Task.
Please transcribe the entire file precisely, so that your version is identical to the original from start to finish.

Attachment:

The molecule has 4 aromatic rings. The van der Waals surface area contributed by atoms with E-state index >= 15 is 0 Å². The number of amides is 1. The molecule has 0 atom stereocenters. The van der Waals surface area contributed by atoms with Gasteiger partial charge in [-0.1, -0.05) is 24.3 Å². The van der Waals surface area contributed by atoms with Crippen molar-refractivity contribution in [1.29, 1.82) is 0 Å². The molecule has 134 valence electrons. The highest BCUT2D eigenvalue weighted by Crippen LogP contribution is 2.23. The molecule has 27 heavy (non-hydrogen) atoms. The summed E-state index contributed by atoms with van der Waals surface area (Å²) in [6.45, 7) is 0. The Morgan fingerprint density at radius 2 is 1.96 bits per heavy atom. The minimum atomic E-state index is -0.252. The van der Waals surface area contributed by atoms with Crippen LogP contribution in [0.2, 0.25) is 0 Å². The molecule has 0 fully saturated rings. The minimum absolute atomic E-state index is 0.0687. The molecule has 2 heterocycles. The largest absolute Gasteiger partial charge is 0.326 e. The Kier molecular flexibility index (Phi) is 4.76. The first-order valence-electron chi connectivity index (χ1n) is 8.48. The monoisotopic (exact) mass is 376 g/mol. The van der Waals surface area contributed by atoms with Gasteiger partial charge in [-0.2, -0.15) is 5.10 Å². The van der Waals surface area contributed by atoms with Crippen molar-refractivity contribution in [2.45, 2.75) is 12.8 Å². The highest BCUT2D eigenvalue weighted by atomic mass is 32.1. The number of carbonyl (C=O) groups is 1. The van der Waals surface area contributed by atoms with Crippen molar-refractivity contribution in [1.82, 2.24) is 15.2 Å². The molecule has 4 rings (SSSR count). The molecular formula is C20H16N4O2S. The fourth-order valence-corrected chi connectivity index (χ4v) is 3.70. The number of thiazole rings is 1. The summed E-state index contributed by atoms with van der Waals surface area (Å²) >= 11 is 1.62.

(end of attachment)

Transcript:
The molecule has 4 aromatic rings. The van der Waals surface area contributed by atoms with E-state index >= 15 is 0 Å². The number of amides is 1. The molecule has 0 atom stereocenters. The van der Waals surface area contributed by atoms with Gasteiger partial charge in [-0.1, -0.05) is 24.3 Å². The van der Waals surface area contributed by atoms with Crippen molar-refractivity contribution in [1.29, 1.82) is 0 Å². The molecule has 134 valence electrons. The highest BCUT2D eigenvalue weighted by Crippen LogP contribution is 2.23. The molecule has 27 heavy (non-hydrogen) atoms. The summed E-state index contributed by atoms with van der Waals surface area (Å²) in [6.45, 7) is 0. The Morgan fingerprint density at radius 2 is 1.96 bits per heavy atom. The minimum atomic E-state index is -0.252. The van der Waals surface area contributed by atoms with Crippen LogP contribution in [0.2, 0.25) is 0 Å². The molecule has 0 fully saturated rings. The minimum absolute atomic E-state index is 0.0687. The molecule has 2 heterocycles. The largest absolute Gasteiger partial charge is 0.326 e. The Kier molecular flexibility index (Phi) is 4.76. The first-order valence-electron chi connectivity index (χ1n) is 8.48. The monoisotopic (exact) mass is 376 g/mol. The van der Waals surface area contributed by atoms with Gasteiger partial charge in [-0.2, -0.15) is 5.10 Å². The van der Waals surface area contributed by atoms with Crippen molar-refractivity contribution in [2.45, 2.75) is 12.8 Å². The highest BCUT2D eigenvalue weighted by atomic mass is 32.1. The number of carbonyl (C=O) groups is 1. The van der Waals surface area contributed by atoms with Crippen molar-refractivity contribution in [1.82, 2.24) is 15.2 Å². The molecule has 4 rings (SSSR count). The molecular formula is C20H16N4O2S. The fourth-order valence-corrected chi connectivity index (χ4v) is 3.70. The number of thiazole rings is 1. The summed E-state index contributed by atoms with van der Waals surface area (Å²) >= 11 is 1.62.